Warren, Rubio join forces on Zika funding
© Greg Nash

A House GOP proposal to provide $622 million to fight the Zika virus is coming under fire on the left from Sen. Elizabeth WarrenElizabeth WarrenBecerra says he wants to 'build on' ObamaCare when pressed on Medicare for All Yellen deputy Adeyemo on track for quick confirmation Menendez reintroduces corporate diversity bill MORE (D-Mass.), and the right from Sen. Marco RubioMarco Antonio RubioRep. Stephanie Murphy says she's 'seriously considering' 2022 challenge to Rubio The Hill's Morning Report - Presented by The AIDS Institute - Finger-pointing on Capitol riot; GOP balks at Biden relief plan Sanders votes against Biden USDA nominee Vilsack MORE (R-Fla.).

Warren ripped the House proposal for not allocating enough resources to Zika and for taking the money from President Obama's initiative against the Ebola virus instead of approving new funds.


“As congressional Republicans embrace this irrational anti-spending ideology, this country is put in greater and greater danger,” she said. 

Rubio, a former presidential candidate, said separately that he was “really concerned about the direction of the House funding proposal.”

“Quite frankly, that's just not going to cut it,” he added. “I believe the House can and should do better than what it’s proposed.”

Senators are expected to take three procedural votes later on Tuesday that will largely determine the Senate’s response to Zika, which has been shown to cause severe birth defects when contracted by pregnant women. Health experts believe infections in the U.S. could increase as mosquito populations grow during warmer months.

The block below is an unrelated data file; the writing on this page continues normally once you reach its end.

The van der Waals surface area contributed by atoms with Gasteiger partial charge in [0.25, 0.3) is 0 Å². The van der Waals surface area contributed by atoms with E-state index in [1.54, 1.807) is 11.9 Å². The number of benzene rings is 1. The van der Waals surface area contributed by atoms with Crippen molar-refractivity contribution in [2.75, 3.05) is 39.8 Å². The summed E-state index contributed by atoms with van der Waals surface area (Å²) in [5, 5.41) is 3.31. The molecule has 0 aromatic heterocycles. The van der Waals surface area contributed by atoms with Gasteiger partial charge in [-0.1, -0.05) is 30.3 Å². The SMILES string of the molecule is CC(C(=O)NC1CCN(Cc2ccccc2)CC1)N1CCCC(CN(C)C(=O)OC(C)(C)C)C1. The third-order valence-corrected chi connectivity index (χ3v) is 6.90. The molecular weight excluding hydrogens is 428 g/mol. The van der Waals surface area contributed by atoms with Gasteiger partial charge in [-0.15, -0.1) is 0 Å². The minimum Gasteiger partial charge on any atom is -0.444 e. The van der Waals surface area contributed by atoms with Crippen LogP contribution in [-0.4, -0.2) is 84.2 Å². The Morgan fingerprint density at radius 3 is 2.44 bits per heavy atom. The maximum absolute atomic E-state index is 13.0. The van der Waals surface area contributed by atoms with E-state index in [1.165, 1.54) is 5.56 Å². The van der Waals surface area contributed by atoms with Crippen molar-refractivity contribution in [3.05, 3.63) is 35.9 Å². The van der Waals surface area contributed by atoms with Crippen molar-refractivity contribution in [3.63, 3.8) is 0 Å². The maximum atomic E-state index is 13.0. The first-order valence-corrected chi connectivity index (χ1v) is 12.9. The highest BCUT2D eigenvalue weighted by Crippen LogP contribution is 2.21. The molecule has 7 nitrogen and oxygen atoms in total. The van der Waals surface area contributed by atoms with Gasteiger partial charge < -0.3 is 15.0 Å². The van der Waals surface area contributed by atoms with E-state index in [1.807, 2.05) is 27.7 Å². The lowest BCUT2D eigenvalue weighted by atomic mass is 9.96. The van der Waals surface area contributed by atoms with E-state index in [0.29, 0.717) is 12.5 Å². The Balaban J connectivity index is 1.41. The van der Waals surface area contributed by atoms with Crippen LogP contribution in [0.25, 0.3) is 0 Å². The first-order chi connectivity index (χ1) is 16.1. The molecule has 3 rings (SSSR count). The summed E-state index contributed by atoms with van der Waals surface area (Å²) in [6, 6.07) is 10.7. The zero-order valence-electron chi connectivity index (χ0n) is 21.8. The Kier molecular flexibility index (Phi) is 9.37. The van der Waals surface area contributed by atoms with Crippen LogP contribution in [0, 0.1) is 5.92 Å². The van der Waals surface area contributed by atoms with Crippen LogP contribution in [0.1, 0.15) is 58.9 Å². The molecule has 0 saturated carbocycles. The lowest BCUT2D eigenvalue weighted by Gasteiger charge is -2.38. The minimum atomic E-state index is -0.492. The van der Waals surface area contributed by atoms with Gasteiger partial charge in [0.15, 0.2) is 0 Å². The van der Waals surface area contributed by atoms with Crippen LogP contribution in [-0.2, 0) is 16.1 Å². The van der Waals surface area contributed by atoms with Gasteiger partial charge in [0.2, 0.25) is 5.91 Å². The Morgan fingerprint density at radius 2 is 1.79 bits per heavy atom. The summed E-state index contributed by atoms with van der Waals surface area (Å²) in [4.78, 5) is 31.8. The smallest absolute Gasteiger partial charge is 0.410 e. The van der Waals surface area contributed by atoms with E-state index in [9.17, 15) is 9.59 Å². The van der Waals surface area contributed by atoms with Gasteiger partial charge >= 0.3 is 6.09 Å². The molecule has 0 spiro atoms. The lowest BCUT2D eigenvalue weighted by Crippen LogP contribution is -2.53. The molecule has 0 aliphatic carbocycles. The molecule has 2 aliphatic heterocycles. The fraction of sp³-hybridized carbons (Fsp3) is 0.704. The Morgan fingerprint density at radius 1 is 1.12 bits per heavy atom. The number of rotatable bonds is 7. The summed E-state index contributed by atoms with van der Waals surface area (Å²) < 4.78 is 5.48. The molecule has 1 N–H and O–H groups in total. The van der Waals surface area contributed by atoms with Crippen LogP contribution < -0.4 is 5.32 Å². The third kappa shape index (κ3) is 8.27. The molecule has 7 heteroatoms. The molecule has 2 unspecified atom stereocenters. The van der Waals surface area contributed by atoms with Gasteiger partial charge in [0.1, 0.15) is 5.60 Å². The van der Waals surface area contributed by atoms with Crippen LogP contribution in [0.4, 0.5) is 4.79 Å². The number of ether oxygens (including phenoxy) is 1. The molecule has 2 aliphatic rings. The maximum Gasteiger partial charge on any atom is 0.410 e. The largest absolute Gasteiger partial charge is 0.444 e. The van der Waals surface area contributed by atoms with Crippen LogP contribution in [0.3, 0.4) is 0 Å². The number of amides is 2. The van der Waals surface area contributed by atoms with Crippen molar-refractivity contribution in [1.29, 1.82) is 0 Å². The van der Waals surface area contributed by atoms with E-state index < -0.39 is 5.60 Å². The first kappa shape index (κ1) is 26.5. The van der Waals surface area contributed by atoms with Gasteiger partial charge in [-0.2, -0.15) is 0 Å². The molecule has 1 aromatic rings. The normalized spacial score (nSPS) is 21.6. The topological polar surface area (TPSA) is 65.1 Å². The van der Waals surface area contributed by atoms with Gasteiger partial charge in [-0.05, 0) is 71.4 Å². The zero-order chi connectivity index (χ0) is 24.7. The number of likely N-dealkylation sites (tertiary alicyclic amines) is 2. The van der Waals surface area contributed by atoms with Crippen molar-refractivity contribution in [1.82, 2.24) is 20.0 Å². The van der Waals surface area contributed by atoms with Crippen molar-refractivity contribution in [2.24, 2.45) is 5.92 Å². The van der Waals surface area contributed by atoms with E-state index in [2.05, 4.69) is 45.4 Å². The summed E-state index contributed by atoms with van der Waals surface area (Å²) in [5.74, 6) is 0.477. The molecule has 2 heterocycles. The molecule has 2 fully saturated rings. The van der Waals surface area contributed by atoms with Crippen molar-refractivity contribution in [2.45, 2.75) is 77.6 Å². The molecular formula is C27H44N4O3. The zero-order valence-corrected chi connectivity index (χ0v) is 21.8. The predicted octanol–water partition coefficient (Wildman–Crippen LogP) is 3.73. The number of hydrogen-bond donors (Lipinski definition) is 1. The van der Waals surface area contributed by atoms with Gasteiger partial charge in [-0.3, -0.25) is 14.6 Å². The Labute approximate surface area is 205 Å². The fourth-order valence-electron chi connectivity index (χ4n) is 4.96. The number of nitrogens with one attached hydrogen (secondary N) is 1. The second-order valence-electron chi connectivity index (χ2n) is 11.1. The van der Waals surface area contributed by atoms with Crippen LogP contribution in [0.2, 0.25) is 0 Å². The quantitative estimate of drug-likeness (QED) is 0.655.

A proposal from Rubio and Sen. Bill NelsonClarence (Bill) William NelsonFlorida Democrats mired in division, debt ahead of 2022 Centrist Democrats pose major problem for progressives NRSC chair says he'll back GOP incumbents against Trump primary challengers MORE (D-Fla.) would give the administration $1.9 billion in funding to fight the disease. 

Two other amendments, one from Sen. John CornynJohn CornynPassage of the John Lewis Voting Rights Advancement Act is the first step to heal our democracy Biden signs supply chain order after 'positive' meeting with lawmakers Democrats look to improve outreach to Asian and Latino communities MORE (R-Texas) and another from Sen. Roy BluntRoy Dean BluntPassage of the John Lewis Voting Rights Advancement Act is the first step to heal our democracy Microsoft, FireEye push for breach reporting rules after SolarWinds hack Biden's unity effort falters MORE (R-Mo.) and Patty MurrayPatricia (Patty) Lynn MurrayBiden health nominee faces first Senate test Overnight Health Care: US surpasses half a million COVID deaths | House panel advances Biden's .9T COVID-19 aid bill | Johnson & Johnson ready to provide doses for 20M Americans by end of March The Hill's 12:30 Report: Mars rover prepares for landing MORE (D-Wash.), would provide $1.1 billion. 

The Senate is ultimately expected to approve the Blunt-Murray amendment as part of a broader spending bill, putting the Senate on a collision course with the House. 

Both Rubio and Warren support giving the administration the full $1.9 billion it requested but said they would ultimately support the Murray-Blunt amendment, too. 

“I will support this proposal if that’s the last resort, as will many Democrats, because this is a health emergency,” Warren added. “If your ship is sinking and you need 12 lifeboats but you can only get six, you take six.”